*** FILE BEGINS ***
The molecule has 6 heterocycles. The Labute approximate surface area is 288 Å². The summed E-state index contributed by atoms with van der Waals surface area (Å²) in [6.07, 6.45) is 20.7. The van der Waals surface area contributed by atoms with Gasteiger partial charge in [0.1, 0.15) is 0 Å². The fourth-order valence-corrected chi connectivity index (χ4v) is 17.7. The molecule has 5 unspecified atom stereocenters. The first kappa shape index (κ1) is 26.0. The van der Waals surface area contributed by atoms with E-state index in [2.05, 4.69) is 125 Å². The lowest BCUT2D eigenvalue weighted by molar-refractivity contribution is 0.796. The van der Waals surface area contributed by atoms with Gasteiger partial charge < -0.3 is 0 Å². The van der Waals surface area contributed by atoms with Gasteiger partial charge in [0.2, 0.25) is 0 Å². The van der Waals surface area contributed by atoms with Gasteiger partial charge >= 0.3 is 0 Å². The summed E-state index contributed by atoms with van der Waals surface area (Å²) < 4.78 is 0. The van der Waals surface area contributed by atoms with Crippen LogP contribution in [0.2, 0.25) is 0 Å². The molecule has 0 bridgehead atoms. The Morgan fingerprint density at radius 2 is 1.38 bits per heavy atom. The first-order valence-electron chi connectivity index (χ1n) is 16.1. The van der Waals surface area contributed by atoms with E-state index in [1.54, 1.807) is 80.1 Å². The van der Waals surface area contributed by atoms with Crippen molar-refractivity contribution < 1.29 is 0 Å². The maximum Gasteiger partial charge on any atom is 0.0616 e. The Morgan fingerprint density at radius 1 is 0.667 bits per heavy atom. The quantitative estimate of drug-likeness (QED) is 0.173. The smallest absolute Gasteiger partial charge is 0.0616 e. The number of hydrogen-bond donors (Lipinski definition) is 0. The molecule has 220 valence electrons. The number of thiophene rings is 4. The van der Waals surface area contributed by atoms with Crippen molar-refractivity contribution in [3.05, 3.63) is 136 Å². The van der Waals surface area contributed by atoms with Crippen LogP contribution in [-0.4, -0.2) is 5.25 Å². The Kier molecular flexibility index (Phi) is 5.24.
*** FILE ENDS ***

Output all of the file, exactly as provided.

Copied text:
The molecule has 6 heterocycles. The Labute approximate surface area is 288 Å². The summed E-state index contributed by atoms with van der Waals surface area (Å²) in [6.07, 6.45) is 20.7. The van der Waals surface area contributed by atoms with Gasteiger partial charge in [0.1, 0.15) is 0 Å². The fourth-order valence-corrected chi connectivity index (χ4v) is 17.7. The molecule has 5 unspecified atom stereocenters. The first kappa shape index (κ1) is 26.0. The van der Waals surface area contributed by atoms with E-state index in [2.05, 4.69) is 125 Å². The lowest BCUT2D eigenvalue weighted by molar-refractivity contribution is 0.796. The van der Waals surface area contributed by atoms with Gasteiger partial charge < -0.3 is 0 Å². The van der Waals surface area contributed by atoms with Gasteiger partial charge in [0.2, 0.25) is 0 Å². The van der Waals surface area contributed by atoms with Gasteiger partial charge >= 0.3 is 0 Å². The summed E-state index contributed by atoms with van der Waals surface area (Å²) < 4.78 is 0. The van der Waals surface area contributed by atoms with Crippen LogP contribution in [0.2, 0.25) is 0 Å². The molecule has 0 bridgehead atoms. The Morgan fingerprint density at radius 2 is 1.38 bits per heavy atom. The first-order valence-electron chi connectivity index (χ1n) is 16.1. The van der Waals surface area contributed by atoms with E-state index in [1.54, 1.807) is 80.1 Å². The van der Waals surface area contributed by atoms with Crippen molar-refractivity contribution < 1.29 is 0 Å². The maximum Gasteiger partial charge on any atom is 0.0616 e. The Morgan fingerprint density at radius 1 is 0.667 bits per heavy atom. The quantitative estimate of drug-likeness (QED) is 0.173. The smallest absolute Gasteiger partial charge is 0.0616 e. The number of hydrogen-bond donors (Lipinski definition) is 0. The molecule has 220 valence electrons. The number of thiophene rings is 4. The van der Waals surface area contributed by atoms with Crippen molar-refractivity contribution in [3.05, 3.63) is 136 Å². The van der Waals surface area contributed by atoms with Crippen LogP contribution in [-0.4, -0.2) is 5.25 Å². The Kier molecular flexibility index (Phi) is 5.24.